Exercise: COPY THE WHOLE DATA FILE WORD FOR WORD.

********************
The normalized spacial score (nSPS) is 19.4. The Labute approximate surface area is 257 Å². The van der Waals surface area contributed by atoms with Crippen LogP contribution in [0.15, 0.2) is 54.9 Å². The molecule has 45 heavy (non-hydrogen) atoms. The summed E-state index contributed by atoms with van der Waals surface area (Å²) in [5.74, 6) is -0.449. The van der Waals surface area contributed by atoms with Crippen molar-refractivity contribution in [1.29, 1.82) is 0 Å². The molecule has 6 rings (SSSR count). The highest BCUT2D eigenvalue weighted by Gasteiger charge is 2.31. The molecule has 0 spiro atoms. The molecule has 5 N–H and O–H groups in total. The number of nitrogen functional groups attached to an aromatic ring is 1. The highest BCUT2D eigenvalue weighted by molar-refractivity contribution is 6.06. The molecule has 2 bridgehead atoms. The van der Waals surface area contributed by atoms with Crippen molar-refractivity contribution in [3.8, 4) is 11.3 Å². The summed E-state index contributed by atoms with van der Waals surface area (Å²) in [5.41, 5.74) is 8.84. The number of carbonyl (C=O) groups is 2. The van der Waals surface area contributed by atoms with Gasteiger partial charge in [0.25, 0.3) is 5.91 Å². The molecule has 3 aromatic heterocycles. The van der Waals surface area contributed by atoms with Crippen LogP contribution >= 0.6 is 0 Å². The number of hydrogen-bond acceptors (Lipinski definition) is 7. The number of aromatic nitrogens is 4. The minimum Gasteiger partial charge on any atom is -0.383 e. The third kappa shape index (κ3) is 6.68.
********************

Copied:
The normalized spacial score (nSPS) is 19.4. The Labute approximate surface area is 257 Å². The van der Waals surface area contributed by atoms with Crippen LogP contribution in [0.15, 0.2) is 54.9 Å². The molecule has 45 heavy (non-hydrogen) atoms. The summed E-state index contributed by atoms with van der Waals surface area (Å²) in [5.74, 6) is -0.449. The van der Waals surface area contributed by atoms with Crippen molar-refractivity contribution in [1.29, 1.82) is 0 Å². The molecule has 6 rings (SSSR count). The highest BCUT2D eigenvalue weighted by Gasteiger charge is 2.31. The molecule has 0 spiro atoms. The molecule has 5 N–H and O–H groups in total. The number of nitrogen functional groups attached to an aromatic ring is 1. The highest BCUT2D eigenvalue weighted by molar-refractivity contribution is 6.06. The molecule has 2 bridgehead atoms. The van der Waals surface area contributed by atoms with Crippen molar-refractivity contribution in [3.8, 4) is 11.3 Å². The summed E-state index contributed by atoms with van der Waals surface area (Å²) in [5.41, 5.74) is 8.84. The number of carbonyl (C=O) groups is 2. The van der Waals surface area contributed by atoms with Gasteiger partial charge in [0.25, 0.3) is 5.91 Å². The molecule has 3 aromatic heterocycles. The van der Waals surface area contributed by atoms with Crippen LogP contribution >= 0.6 is 0 Å². The number of hydrogen-bond acceptors (Lipinski definition) is 7. The number of aromatic nitrogens is 4. The minimum Gasteiger partial charge on any atom is -0.383 e. The third kappa shape index (κ3) is 6.68.